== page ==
The Color Yellow
Once Rachel had let me know that the emotion was referencing her solar plexus I had her tune into that space and to imagine the color yellow filling the space. When an issue is located in the solar plexus, it often has a lot to do with self-esteem issues and this is the location of the third chakra, which is associated with the color yellow.
I had Rachel tap until she felt the space had enough yellow. When she reported there was enough yellow for now she also said that she was feeling much calmer.
- Lesson 7: There are two things going on in this step. First, I am drawing on years of experience when it comes to issues of craving and self-esteem. If this were a normal client session, I would have asked more questions and wouldn’t have made the assumption so rapidly that yellow was the right way to go. But in this case since time was limited, I decided to go with my experience and instinct, but I was careful to keep checking in to see that this was the appropriate approach. If it weren’t, I could quickly have changed direction.
- Lesson 8: You will notice that I didn’t bring up what I thought the issue was. I simply had her bring some yellow into the space. It was still early in the session. We had just met and she was still getting comfortable with working with me. If all of a sudden I revealed that I thought her smoking was because of self-esteem issues, it might have shut her down right way. She did not ask for help with her self-esteem. She had asked for help with her smoking and it might have been disconcerting to have a total stranger start talking about an issue she had not mentioned. It is OK not to reveal everything you think about an issue. Doing so might create problems for your client in moving forward, or you might be wrong, making it harder for your client to trust you.
Repeat, Repeat, Repeat
For the next twenty minutes I had her imagine smoking again and again. First, I had her just think about a cigarette. Once we tapped away all the symptoms and emotions I had her do it again. Each time she thought of smoking I had her think about smoking a little more and a little more, such as adding in lighting a cigarette and taking a drag. I had her imagine she was walking off the flight and going to the smoking lounge. I had her imagine the smell of the smoke coming from the lounge and seeing the other smokers.
Each time we added a new detail I would get Rachel to tune into the emotions and physical sensations again. We would tap on what was happening until it was gone and then repeated the process.
- Lesson 9: Most tappers know this, but it is important to stress going back to an issue repeatedly. Just because you get something to a 0 on the SUD scale does not mean you have finished. Keep testing again and again.
“I don’t believe you!”
The process of repeating again and again can get a little boring for a client. It can be frustrating to see the same symptoms continue to pop up. From my point of view I could see we were making progress because it was taking longer and longer with each image before the symptoms would appear, but to the client it could look very much the same: think of smoking and feel a craving.
I could tell Rachel was starting to get bored with the process. When I asked her to tune in one more time and asked her if she noticed the craving she said, “No”, but right before she said it she did something interesting: she licked her lips. It was a physical sign that the craving was coming up.
So I simply said, “I don’t believe you. What symptoms do you notice now?” She laughed and shared what she was feeling.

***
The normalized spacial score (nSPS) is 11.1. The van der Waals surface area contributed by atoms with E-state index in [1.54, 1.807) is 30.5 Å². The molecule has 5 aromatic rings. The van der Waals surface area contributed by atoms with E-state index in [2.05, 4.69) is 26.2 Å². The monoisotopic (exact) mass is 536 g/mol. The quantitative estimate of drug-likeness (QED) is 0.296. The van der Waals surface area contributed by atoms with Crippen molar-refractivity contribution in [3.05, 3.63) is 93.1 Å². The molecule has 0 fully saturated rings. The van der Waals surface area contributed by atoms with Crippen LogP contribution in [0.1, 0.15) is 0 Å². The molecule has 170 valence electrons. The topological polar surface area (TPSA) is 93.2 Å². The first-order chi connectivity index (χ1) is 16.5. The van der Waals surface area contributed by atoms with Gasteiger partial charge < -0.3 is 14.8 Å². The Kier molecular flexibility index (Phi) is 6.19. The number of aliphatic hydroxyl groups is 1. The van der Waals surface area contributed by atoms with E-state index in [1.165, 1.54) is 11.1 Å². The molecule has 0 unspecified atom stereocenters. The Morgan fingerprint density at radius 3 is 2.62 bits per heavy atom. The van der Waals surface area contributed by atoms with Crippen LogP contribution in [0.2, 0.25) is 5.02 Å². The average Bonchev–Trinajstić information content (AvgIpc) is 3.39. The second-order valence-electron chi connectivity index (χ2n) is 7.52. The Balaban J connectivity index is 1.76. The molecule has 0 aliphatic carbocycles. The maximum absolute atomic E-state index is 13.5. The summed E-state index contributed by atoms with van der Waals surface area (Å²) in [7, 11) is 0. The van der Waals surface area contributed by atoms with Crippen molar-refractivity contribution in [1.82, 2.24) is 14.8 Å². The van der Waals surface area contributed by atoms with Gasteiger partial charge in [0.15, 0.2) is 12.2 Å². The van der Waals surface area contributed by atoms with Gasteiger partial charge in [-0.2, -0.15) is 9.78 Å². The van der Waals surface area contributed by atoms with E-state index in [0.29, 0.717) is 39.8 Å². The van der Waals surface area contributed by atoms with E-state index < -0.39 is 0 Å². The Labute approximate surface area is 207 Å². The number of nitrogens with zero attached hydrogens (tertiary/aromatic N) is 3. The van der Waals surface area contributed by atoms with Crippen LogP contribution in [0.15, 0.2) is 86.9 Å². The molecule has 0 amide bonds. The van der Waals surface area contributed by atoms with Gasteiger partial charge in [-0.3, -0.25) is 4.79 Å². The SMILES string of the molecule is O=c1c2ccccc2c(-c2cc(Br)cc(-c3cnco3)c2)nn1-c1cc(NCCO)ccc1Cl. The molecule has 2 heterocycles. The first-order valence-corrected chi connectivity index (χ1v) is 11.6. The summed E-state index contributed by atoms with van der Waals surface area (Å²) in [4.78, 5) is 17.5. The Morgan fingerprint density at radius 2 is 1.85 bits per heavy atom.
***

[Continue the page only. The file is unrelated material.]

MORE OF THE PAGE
- Lesson 10: It is OK not to believe what a client is saying. You will notice that I didn’t say, “I DON’T BELIEVE YOU!” When I said it I looked her straight in the eyes with a big smile on my face. She knew I wasn’t being accusatory, but being gentle in wanting her to be better. Sometimes it’s good gently to challenge your clients when you are showing them you want what is best for them.
“What if I smoke a cigarette today…does that mean I failed?”
After doing 45 minutes of work she had made some great progress. We weren’t finished, but considering the magnitude of the work and the very public setting, we had done some amazing work. As we walked off the flight I asked her how she was doing.
She said, “I feel great. Normally after a long flight like this I would be in a cold sweat. But I have one question…if I smoke a cigarette later today does it mean I have failed?”
I explained, “No, you would not have failed!” and we then had a longer conversation about how the chemicals from the cigarettes were working as a way of taking the edge off her emotional state. More work might be needed, but she now had a tool to deal with the cravings when they came up. I reassured her that even if she only remembered to tap for one out of every four cigarettes, then she would be smoking twelve to sixteen few less cigarettes a day. That is huge.
- Lesson 11: Our clients want so badly to be successful. When someone comes to me for help with cigarettes it is because they have already tried everything in the world. I am normally a last ditch effort. Because of this, there are already lots of emotions around feeling like a failure in the past. Addiction can be really hard emotionally because we hate the feeling of not having control of our actions. Also, if I really am a last ditch effort, there is the thought of “If this doesn’t work, I am stuck with this forever.”
- In a normal client session I would have spent a little time tapping on “being easy with self” before we ended. I also would have done a few rounds of tapping on what we learned in the session to put her mind more at ease. We would have tapped on things like, “I can now see why I crave cigarettes,” “I can see my system is really working for me even if it isn’t choosing the best way to do this,” “I now have a toolset to deal with my cravings when they come up,” and “It is OK if this work isn’t done all at once. I have time.”
Right before Rachel left the airport to meet her ride, I gave her my email address and told her, “I have a number of scripts and audios that you can tap along to for smoking. If you send me an email I will send you all these resources.”
She smiled knowing that she had support in this and went on her way.
- Lesson 12: The reason I helped Rachel was because she asked. I love sharing the good word about EFT, but I also didn’t want to miss this opportunity. Even though Rachel probably understands much less about EFT than most of my regular readers, she knows a lot more about me. She knows about my working style and my personality. She also knows that I understand her and where she is coming from. As a professional practitioner this is a very valuable to me.
She might become a reader of my blog, she might refer a friend to me, she might become a client in the future, or I might never hear from her again. The act of offering her some free resources was intended to help her with no strings attached, but it could turn into something else. If we want to help more people and grow our practice, we must be willing to reach out to people so they know how to find us in the future.